agenda. Location: Ronald Reagan Building , 1300 Pennsylvania
The Senate will meet in pro forma session.
12:15 - 1:30 PM. The
Federal Communications Bar
Association's (FCBA) Intellectual Property Practice Committee will
host a brown bag lunch titled "The Copyright Royalty Board:
Recent Decisions". The speakers will be Bruce Joseph (Wiley
Rein), David Oxenford (Davis Wright Tremaine), Robert Garrett (Arnold
& Porter), and Tom Perrelli (Jenner & Block). Location: Dow
Lohnes, 1200 New Hampshire Ave., NW.
Extended deadline to submit comments to the
Copyright Office (CO) in response
to its request for comments regarding its proposal to raise fees for
registration of claims, special services and Licensing Division services.
notice in the Federal Register, October 14, 2008, Vol. 73, No. 199,
at Pages 60658-60662, and
extension in the Federal Register, October 31, 2008, Vol. 73, No. 212, at
Pages 64905-64906. See also, story titled "Copyright Office Proposes
to Raise Registration Fees" in TLJ Daily E-Mail Alert No. 1,843,
October 15, 2008.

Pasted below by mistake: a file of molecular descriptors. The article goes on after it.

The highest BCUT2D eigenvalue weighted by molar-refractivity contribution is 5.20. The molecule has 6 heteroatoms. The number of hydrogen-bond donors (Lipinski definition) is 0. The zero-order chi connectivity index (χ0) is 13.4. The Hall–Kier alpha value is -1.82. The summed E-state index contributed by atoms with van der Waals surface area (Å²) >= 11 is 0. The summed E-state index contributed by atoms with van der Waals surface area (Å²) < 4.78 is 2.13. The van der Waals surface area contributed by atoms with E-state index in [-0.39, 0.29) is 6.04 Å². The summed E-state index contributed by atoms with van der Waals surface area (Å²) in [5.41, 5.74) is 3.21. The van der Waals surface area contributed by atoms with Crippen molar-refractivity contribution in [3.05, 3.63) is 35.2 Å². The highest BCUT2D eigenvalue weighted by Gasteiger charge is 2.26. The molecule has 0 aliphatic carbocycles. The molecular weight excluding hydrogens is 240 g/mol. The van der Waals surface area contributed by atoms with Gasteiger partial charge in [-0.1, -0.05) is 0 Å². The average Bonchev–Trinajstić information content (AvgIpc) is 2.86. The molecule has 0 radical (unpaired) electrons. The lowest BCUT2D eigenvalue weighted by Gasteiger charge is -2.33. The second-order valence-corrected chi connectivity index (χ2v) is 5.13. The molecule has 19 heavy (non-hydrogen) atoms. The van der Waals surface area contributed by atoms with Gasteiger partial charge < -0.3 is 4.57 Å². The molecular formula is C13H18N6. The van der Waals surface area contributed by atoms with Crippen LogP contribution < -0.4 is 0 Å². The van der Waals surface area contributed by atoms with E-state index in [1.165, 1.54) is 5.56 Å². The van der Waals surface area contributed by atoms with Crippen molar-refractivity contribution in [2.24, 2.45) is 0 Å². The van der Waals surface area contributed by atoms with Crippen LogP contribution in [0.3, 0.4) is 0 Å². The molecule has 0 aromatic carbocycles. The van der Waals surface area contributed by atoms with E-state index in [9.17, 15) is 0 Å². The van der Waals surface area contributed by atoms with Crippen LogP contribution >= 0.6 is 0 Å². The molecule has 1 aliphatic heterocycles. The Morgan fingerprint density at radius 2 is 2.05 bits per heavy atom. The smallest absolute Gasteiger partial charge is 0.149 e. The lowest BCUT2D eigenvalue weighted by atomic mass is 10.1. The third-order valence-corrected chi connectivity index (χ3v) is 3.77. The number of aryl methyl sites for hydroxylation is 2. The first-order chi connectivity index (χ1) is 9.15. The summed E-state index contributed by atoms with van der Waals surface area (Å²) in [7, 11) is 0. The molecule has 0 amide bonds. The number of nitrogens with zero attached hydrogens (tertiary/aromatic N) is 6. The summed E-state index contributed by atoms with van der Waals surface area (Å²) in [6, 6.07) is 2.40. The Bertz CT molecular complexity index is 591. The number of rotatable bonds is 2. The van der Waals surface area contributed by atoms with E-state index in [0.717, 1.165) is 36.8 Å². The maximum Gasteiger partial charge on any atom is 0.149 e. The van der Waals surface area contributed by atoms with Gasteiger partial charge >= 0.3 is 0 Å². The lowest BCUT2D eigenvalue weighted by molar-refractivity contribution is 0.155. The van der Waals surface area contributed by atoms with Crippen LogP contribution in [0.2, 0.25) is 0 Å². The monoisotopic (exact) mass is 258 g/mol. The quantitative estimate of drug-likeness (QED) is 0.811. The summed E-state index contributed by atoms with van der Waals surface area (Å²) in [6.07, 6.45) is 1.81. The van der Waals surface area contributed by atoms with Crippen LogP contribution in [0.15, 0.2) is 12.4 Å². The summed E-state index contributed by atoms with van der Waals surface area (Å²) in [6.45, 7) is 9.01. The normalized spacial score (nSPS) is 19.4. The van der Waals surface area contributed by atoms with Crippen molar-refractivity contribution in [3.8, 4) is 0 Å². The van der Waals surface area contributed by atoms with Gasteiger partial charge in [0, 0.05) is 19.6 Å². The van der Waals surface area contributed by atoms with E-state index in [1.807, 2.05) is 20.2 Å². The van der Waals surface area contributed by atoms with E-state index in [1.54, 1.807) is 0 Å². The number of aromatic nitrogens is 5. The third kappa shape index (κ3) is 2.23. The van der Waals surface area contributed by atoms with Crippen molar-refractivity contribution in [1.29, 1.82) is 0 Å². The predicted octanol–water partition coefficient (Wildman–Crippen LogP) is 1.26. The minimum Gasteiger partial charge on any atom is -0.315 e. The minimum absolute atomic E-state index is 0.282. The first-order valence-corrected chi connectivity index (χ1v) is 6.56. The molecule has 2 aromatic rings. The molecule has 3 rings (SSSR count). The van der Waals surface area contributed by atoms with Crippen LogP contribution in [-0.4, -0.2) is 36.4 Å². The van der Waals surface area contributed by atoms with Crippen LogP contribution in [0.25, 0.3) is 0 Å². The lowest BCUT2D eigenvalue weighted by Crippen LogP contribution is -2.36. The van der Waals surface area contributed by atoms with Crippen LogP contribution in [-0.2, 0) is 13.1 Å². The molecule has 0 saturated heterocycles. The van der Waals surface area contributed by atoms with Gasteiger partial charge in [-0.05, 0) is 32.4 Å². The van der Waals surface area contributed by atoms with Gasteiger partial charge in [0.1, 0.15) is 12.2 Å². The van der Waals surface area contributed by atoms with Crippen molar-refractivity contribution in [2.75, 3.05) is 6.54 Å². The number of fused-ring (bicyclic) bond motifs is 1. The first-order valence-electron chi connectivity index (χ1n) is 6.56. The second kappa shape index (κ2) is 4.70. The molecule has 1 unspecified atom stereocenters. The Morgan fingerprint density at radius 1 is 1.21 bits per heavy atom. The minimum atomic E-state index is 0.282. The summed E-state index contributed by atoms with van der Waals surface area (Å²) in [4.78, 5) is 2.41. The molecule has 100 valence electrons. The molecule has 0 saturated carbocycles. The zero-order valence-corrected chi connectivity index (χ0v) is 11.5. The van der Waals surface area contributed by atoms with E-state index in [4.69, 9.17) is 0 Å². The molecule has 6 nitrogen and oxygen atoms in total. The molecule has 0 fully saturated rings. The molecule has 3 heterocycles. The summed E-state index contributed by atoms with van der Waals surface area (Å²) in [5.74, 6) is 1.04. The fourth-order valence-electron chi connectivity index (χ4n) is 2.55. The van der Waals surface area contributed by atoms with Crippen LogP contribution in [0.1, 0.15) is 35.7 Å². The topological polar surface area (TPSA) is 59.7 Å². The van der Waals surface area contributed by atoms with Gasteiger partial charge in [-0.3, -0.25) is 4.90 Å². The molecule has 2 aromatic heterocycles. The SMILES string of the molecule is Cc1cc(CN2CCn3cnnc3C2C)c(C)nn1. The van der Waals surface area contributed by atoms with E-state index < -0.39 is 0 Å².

10:30 AM. The
Heritage Foundation will host an
event titled "Taiwan, Democracy, and the Rule of Law".
The speakers will be Ching Jyh Shieh (Former Deputy Minister of the
National Science Council, Republic of China) and Stephen Yates
(Heritage). Location: Heritage, 214 Massachusetts Ave., NE.
Deadline to submit initial comments to the
Federal Communications Commission (FCC) in response to the FNPRM portion
of its November 5, 2008, Order on Remand regarding universal service, IP enabled
services, intercarrier compensation, and other topics. See,
the Federal Register, November 12, 2008, Vol. 73, No. 219, at Pages
66821-66830. The FCC adopted and released this
Order on Remand and Report and Order and Further Notice of Proposed
Rulemaking [430 pages in PDF] on November 5. FCC Chairman Kevin Martin offered this explanation in his statement associated
with this item: "Today
we tell the U.S. Court of Appeals for the D.C. Circuit and the Federal-State
Joint Board on Universal Service that, after years of deliberation, we are
still unready to move forward with comprehensive reform of intercarrier
compensation and universal service. Instead, we issue another open-ended
Further Notice of Proposed Rulemaking on a variety of approaches for
comprehensive reform, and my colleagues promise to act on it by December 18."
This item is FCC 08-262 in WC Docket No. 05-337, CC Docket No. 96-45, and WC
Docket No. 03-109, WC Docket No. 06-122, and CC Docket No. 99-200, CC Docket
No. 96-98, and CC Docket No. 01-92, CC Docket No. 99-68, and WC Docket No.
Thanksgiving Day. See, Office of Personnel Management's (OPM)
list of 2008 federal holidays.
Deadline to submit comments to the U.S. Department
of Agriculture's (USDA) Rural Utilities